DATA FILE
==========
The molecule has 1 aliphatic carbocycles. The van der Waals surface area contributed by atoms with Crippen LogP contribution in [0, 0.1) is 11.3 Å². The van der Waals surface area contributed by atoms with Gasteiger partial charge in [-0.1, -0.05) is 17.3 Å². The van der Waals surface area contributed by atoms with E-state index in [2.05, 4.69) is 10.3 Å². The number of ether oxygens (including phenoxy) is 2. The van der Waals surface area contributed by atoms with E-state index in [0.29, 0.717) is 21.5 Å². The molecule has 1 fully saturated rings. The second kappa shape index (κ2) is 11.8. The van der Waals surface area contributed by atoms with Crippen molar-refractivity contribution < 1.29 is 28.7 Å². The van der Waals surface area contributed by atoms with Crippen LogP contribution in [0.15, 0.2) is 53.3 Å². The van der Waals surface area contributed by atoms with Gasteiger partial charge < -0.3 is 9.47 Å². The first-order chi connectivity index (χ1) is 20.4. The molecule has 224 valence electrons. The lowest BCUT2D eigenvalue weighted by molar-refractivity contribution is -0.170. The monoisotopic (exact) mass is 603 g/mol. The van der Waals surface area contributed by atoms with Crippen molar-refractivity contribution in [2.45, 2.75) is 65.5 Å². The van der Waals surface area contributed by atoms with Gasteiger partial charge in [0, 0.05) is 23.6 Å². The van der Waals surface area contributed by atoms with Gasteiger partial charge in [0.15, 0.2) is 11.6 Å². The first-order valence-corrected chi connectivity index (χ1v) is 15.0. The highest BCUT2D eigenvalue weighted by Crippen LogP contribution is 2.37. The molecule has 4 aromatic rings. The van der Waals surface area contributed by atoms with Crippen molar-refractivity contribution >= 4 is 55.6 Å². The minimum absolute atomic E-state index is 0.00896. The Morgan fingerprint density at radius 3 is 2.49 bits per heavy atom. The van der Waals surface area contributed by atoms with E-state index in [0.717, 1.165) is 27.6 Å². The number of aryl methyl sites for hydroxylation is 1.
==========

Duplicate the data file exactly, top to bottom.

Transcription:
The molecule has 1 aliphatic carbocycles. The van der Waals surface area contributed by atoms with Crippen LogP contribution in [0, 0.1) is 11.3 Å². The van der Waals surface area contributed by atoms with Gasteiger partial charge in [-0.1, -0.05) is 17.3 Å². The van der Waals surface area contributed by atoms with E-state index in [2.05, 4.69) is 10.3 Å². The number of ether oxygens (including phenoxy) is 2. The van der Waals surface area contributed by atoms with E-state index in [0.29, 0.717) is 21.5 Å². The molecule has 1 fully saturated rings. The second kappa shape index (κ2) is 11.8. The van der Waals surface area contributed by atoms with Crippen molar-refractivity contribution < 1.29 is 28.7 Å². The van der Waals surface area contributed by atoms with Crippen LogP contribution in [0.15, 0.2) is 53.3 Å². The van der Waals surface area contributed by atoms with Gasteiger partial charge < -0.3 is 9.47 Å². The first-order chi connectivity index (χ1) is 20.4. The molecule has 224 valence electrons. The lowest BCUT2D eigenvalue weighted by molar-refractivity contribution is -0.170. The monoisotopic (exact) mass is 603 g/mol. The van der Waals surface area contributed by atoms with Crippen molar-refractivity contribution in [2.45, 2.75) is 65.5 Å². The van der Waals surface area contributed by atoms with Gasteiger partial charge in [0, 0.05) is 23.6 Å². The van der Waals surface area contributed by atoms with Gasteiger partial charge in [0.15, 0.2) is 11.6 Å². The first-order valence-corrected chi connectivity index (χ1v) is 15.0. The highest BCUT2D eigenvalue weighted by Crippen LogP contribution is 2.37. The molecule has 4 aromatic rings. The van der Waals surface area contributed by atoms with Crippen molar-refractivity contribution >= 4 is 55.6 Å². The minimum absolute atomic E-state index is 0.00896. The Morgan fingerprint density at radius 3 is 2.49 bits per heavy atom. The van der Waals surface area contributed by atoms with E-state index in [0.717, 1.165) is 27.6 Å². The number of aryl methyl sites for hydroxylation is 1.